During 1983, section 38 allowed a credit against income tax equal to a percentage of the taxpayer's investment in section 38 property placed in service during the year. Secs. 38, 46. Property could not qualify as section 38 property unless it was used in a trade or business or held for the production of income. Secs. 48(a)(1), 167(a), 168(c)(1); see Pike v. Commissioner [Dec. 39,037], 78 T.C. 822, 841-842 (1982), affd. without opinion 732 F.2d 164 (9th Cir. 1984). In passing, we note that sections 474(m)(1) and 475(a) of the Deficit Reduction Act of 1984, Pub. L. 98-369, 98 Stat. 494, 833, 847, repealed the investment tax credit allowed by section 38 and replaced it with the general business credit, applicable to taxable years beginning after December 31, 1983.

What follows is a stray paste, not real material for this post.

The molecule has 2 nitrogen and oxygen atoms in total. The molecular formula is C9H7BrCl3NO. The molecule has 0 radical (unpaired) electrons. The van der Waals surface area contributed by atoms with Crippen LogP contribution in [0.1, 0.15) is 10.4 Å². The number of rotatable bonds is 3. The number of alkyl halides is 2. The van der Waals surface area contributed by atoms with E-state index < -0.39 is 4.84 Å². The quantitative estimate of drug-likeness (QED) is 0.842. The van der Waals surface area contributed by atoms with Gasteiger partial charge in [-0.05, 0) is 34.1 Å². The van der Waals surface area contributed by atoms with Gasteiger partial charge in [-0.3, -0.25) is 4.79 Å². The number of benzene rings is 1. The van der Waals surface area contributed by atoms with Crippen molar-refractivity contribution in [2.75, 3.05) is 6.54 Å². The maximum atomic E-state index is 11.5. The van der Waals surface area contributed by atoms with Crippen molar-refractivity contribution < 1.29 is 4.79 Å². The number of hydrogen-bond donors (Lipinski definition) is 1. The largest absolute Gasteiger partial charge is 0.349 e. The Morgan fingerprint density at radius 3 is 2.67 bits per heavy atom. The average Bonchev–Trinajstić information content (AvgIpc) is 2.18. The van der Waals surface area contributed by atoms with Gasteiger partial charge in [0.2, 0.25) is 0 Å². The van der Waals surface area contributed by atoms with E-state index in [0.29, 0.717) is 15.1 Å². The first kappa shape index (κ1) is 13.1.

Petitioners bear the burden of disproving respondent's determination set forth above. Rule 142(a). Petitioners did not address this issue either at trial or in their post-trial brief. Accordingly, we conclude that they concede that respondent's determination is correct, and we do not reach this issue. See Ireland v. Commissioner, supra; Sherwood Properties, Inc. v. Commissioner, supra. Moreover, there is nothing in the record to establish that petitioners are entitled to the $66 investment tax credit.

Issue 4: Addition to Tax Under Section 6661

Respondent determined that there was a substantial understatement of income tax within the meaning of sec. 6661(a), with respect to petitioners' return for 1983. Accordingly, he determined an addition to tax for 1983 in the amount of $1,326.25, equal to 25 percent of underpayment attributable to such understatement.